set firewall ipv6-name internet6-in rule 10 description 'Allow established connections'
set firewall ipv6-name internet6-in rule 10 log disable
set firewall ipv6-name internet6-in rule 10 state established enable
set firewall ipv6-name internet6-in rule 10 state related enable
set firewall ipv6-name internet6-in rule 20 action drop
set firewall ipv6-name internet6-in rule 20 log enable
set firewall ipv6-name internet6-in rule 20 state invalid enable
set firewall ipv6-name internet6-in rule 30 action accept
set firewall ipv6-name internet6-in rule 30 log disable
set firewall ipv6-name internet6-in rule 30 protocol icmpv6

# IPv6 firewall rule to allow IPv6 over IPv4 traffic from CenturyLink's
# 6RD border router.
set firewall name internet-in rule 100 source address
set firewall name internet-in rule 100 protocol 41
set firewall name internet-in rule 100 action accept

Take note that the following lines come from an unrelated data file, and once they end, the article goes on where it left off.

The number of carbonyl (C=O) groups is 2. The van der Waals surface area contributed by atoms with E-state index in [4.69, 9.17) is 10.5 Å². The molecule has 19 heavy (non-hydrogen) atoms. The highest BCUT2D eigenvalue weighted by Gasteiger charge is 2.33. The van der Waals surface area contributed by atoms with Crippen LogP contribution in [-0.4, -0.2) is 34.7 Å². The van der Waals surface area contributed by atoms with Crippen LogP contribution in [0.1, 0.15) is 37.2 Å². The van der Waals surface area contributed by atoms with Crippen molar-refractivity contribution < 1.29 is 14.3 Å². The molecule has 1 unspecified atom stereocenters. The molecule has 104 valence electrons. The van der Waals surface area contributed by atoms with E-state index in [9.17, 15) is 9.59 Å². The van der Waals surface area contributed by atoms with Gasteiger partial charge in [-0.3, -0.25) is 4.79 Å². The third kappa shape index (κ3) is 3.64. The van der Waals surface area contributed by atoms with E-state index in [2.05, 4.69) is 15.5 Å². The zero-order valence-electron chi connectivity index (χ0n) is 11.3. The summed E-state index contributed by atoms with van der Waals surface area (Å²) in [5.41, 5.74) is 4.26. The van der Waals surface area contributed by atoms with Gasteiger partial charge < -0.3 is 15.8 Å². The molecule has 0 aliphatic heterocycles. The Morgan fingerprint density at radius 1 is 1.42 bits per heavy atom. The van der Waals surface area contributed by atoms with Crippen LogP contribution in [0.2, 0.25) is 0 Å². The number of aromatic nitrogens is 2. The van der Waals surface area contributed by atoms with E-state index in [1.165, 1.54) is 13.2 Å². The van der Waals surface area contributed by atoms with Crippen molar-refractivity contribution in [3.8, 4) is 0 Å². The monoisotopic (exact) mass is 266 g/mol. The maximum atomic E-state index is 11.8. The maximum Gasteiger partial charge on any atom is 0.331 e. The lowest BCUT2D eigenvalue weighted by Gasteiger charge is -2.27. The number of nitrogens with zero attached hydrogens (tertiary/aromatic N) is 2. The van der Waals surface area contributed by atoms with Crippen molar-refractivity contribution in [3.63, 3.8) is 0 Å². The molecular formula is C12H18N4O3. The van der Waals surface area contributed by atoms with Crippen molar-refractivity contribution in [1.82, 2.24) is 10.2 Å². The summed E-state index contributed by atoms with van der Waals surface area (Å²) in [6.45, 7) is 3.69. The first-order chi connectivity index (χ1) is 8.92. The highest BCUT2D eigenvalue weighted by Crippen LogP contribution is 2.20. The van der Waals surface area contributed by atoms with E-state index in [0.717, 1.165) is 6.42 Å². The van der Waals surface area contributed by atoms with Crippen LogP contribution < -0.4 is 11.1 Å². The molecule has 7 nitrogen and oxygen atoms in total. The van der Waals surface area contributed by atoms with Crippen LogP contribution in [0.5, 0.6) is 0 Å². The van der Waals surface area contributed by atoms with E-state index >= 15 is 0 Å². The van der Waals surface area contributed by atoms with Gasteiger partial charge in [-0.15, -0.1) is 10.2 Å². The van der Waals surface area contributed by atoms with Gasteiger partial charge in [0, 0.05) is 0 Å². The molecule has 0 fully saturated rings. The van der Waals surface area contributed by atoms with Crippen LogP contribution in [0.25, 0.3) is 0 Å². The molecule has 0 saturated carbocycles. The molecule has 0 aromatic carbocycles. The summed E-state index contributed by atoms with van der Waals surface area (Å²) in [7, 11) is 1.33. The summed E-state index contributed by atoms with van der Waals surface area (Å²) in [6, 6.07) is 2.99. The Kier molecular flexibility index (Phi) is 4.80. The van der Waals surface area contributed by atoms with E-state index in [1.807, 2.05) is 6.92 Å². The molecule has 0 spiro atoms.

# Create 6RD tunnel interface toward CL's 6RD BR and associate the interface
# with the IPv6 firewall. MTU set to 1480 to account for 20-byte
# tunnel overhead (subtract 8 when using PPPoE). Using local-ip
# enables access to the tunnel from any IPv6-enabled interface.
set interfaces tunnel tun0 description 'CenturyLink 6RD Tunnel'
set interfaces tunnel tun0 encapsulation sit
set interfaces tunnel tun0 firewall in ipv6-name internet6-in
set interfaces tunnel tun0 firewall local ipv6-name internet6-in
set interfaces tunnel tun0 local-ip
set interfaces tunnel tun0 mtu 1480
set interfaces tunnel tun0 multicast enable
set interfaces tunnel tun0 remote-ip
set interfaces tunnel tun0 ttl 255

# The tunnel IPv6 address only needs to be a /128, and can be anything
# within the entire 2602:47:de0c:2200::/56 (except the other router addresses)
set interfaces tunnel tun0 address 2602:47:de0c:2200::/128

# Discard local unknown IPv6 addresses, and send all other unknowns
# out the tunnel toward the 6RD border router.
set protocols static route6 2602:47:de0c:2200::/56 blackhole